An important part of preparation is to understand the crime problem.  Fraud should be assessed and understood from two perspectives:  the generic and the specific.  From the generic and more simplistic perspective, fraud is intentional deception.  The ability to be deceptive and to avoid detection is a fraudster’s primary key to success.  There are a myriad of different frauds.  As mentioned earlier, they range from simple to complex.  In addition to understanding fraud from a general sense, it is imperative for investigators to understand the specific fraud schemes with which they are confronted, as well as those to which they are vulnerable.  When investigators understand how fraudsters take advantage of the generic and specific fraud schemes, they position themselves to more effectively and efficiently prepare and plan to compete against fraudsters.

One mechanism that enhances understanding is training.  As a training tool, investigators should study fraud case typologies.  Such case studies provide an insight into how fraudsters operate and exploit systemic vulnerabilities to perpetrate their frauds.  Lessons learned from prior fraud investigations are a good learning tool.   A great source for case typologies comes from court filings to include indictments, informations, plea agreements and other charging documents.  These legal filings usually contain a statement of facts that delineates the criminal activity.  Studying case typologies is an excellent mechanism toward understanding the crime problem.  Participation in practical problems is an outstanding training vehicle for investigators.

The best way to understand the fraud crime problem is through first hand investigative experience.  The more experience investigators acquire, the better equipped they become to deal with fraud.  Learning from investigative experience is a powerful tool.    One thing all investigators should learn to rely on is their investigative intuition, especially when dealing with the deception of fraud.  Investigators should trust their instincts.  They should compare and assess the facts in their current case to facts developed in their past experience that support their instincts.  If a situation does not appear to be reasonable, trust your instincts.  Do not accept explanations until you are satisfied with the reasonableness of the representation.

 Competing Against the Fraudster

Game on!  You have prepared and planned the investigation, and understand the crime problem.  It is time to take on the adversary and investigate the fraudster.  Winning the game or accomplishing investigative success depends on how you handle the following factors:

Upper Hand

A good fraudster always wants to maintain the upper hand and dictate the pace of the game.  There are subtle ways to handle this.  The fraudster wants to be in control, and in most instances, they consider themselves more intelligent than investigators.  Let the fraudster think they have the upper hand.  They want you to know that they are smarter than you are.  If you allow them the impression they have the upper hand, they will invariably let their guard down and talk.  Use your listening skill and let them talk.  It could be their undoing.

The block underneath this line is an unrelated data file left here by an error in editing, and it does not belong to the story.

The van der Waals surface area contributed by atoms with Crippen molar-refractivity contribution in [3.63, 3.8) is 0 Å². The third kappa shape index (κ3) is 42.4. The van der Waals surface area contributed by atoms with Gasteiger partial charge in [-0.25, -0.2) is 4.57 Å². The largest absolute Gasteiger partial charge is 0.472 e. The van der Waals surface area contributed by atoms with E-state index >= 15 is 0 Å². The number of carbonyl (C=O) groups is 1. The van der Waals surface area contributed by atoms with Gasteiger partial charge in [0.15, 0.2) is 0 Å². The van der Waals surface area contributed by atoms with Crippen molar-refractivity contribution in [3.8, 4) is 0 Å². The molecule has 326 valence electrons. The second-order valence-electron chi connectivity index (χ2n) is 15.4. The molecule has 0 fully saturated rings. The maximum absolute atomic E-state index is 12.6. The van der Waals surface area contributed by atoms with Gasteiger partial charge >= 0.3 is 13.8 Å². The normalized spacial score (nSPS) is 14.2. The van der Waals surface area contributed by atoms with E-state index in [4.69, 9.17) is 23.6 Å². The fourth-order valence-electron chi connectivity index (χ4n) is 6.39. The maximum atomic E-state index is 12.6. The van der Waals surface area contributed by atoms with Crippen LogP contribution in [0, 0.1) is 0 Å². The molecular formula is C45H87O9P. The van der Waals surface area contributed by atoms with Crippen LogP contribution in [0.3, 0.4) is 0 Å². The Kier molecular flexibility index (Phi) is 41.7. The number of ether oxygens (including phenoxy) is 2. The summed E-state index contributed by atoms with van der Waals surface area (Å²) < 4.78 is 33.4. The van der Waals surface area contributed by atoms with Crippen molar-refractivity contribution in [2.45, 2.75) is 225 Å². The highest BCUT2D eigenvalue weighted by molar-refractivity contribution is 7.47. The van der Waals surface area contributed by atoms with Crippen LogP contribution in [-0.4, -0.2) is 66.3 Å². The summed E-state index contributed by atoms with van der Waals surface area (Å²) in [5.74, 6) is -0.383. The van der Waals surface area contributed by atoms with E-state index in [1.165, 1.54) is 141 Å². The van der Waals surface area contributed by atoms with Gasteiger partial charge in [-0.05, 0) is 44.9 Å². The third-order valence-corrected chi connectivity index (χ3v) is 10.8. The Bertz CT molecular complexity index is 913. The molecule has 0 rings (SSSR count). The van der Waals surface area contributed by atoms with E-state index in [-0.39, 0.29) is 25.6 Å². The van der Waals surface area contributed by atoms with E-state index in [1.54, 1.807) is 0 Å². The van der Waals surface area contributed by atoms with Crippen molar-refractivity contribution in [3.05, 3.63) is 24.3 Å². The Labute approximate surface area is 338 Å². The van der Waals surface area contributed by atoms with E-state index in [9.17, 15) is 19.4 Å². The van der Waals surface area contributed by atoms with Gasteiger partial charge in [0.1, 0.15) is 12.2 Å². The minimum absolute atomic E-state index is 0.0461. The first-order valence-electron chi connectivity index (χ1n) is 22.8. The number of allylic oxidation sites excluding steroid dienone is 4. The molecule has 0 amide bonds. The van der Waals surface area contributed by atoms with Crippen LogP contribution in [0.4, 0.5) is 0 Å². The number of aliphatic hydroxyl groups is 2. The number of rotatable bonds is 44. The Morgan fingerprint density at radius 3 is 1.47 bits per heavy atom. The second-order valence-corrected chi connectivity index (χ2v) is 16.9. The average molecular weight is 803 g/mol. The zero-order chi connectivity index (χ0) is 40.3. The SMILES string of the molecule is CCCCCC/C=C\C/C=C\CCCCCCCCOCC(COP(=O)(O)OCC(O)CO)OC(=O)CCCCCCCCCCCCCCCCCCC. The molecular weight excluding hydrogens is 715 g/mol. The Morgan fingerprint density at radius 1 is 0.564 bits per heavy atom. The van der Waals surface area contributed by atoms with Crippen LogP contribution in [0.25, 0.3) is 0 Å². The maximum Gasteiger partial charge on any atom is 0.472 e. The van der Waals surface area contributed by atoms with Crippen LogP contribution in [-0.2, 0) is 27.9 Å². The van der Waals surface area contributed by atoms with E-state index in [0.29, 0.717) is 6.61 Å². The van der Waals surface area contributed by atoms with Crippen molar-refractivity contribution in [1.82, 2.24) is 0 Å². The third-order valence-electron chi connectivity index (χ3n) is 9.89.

Spin and deception

The bad guy has weaved a tale of spin and deception to facilitate their fraud scheme.  Be patient, disciplined and meticulous.  At some point, the weight of the spin and deception will cave in on the fraudster.  Fraud schemes tend to become more complex and difficult to maintain as the scheme grows.  At some point, the fraud will unravel.  By maintaining investigative focus, the investigator will be in position to gain the upper hand.


There will come a point when you ask the fraudster a question that hits too close to home or threatens to expose the spin and deception.  The usual response at that point will be defensive and intimidating.  Your adversary will lash out at you.  The fraudster will let you know your question was stupid and a waste of their valuable time.  They will be condescending in an attempt to maintain the upper hand through intimidation.  This is a sign you are on the right track and that you have your adversary against the ropes.  At this point, the investigator should persevere.


As the game plays on, there will be additional spin and deception to cover the cracks in the framework of the fraud.  The situation could grow more complex and challenging for the fraudster.  As the investigator, you must be persistent.  Keep asking the questions and break down the veneer of fraud.  Be persistent and meticulous in building your case, be it criminal or internal.  The more persistent the investigator is, the more likely they’ll win the game.


Analysis supports persistence.  There are a variety of analytical tools available to investigators.  Conduct thorough analyses to break down the spin and deception.  Continuously question the reasonableness of the deceptive representations made to you.  At some point, analysis and reasonableness will outweigh spin and deception.

Exit Strategy

Be mindful that throughout this process a good fraudster has an exit strategy.  As the fraud scheme is about to unravel, many fraudsters execute their exit strategy.  Do not allow yourself to be taken by surprise.  Be prepared to address the fraudster’s exit strategy.   There are a variety of exit strategies good fraudsters might choose from.  The most common exit strategies include:

End Game

Keep in mind there will be an end game.  This should be addressed in your written investigative plan.  For criminal investigators, the end game is a criminal prosecution and asset forfeiture.  For the private sector investigator, the end game is to protect their institution’s assets and reputation.  If the criminal and private sector investigators are successful, they will have deprived the fraudsters from their exit strategy and end game of living happily ever after with the proceeds of their crime.

The combination of comprehensive training, a written investigative plan, discipline and focus, and reliance on investigative experience and intuition, position the good guys to be the better prepared team.  Come crunch time, it affords them a competitive advantage and the opportunity to better exploit the vulnerabilities of their adversaries.  In assessing the game, when the good guys defeat the bad guys, regardless of how talented the bad guys are, it is usually attributable to how the good guys prepared, understood the crime problem and executed the game plan.

This article was written by Dennis M. Lormel.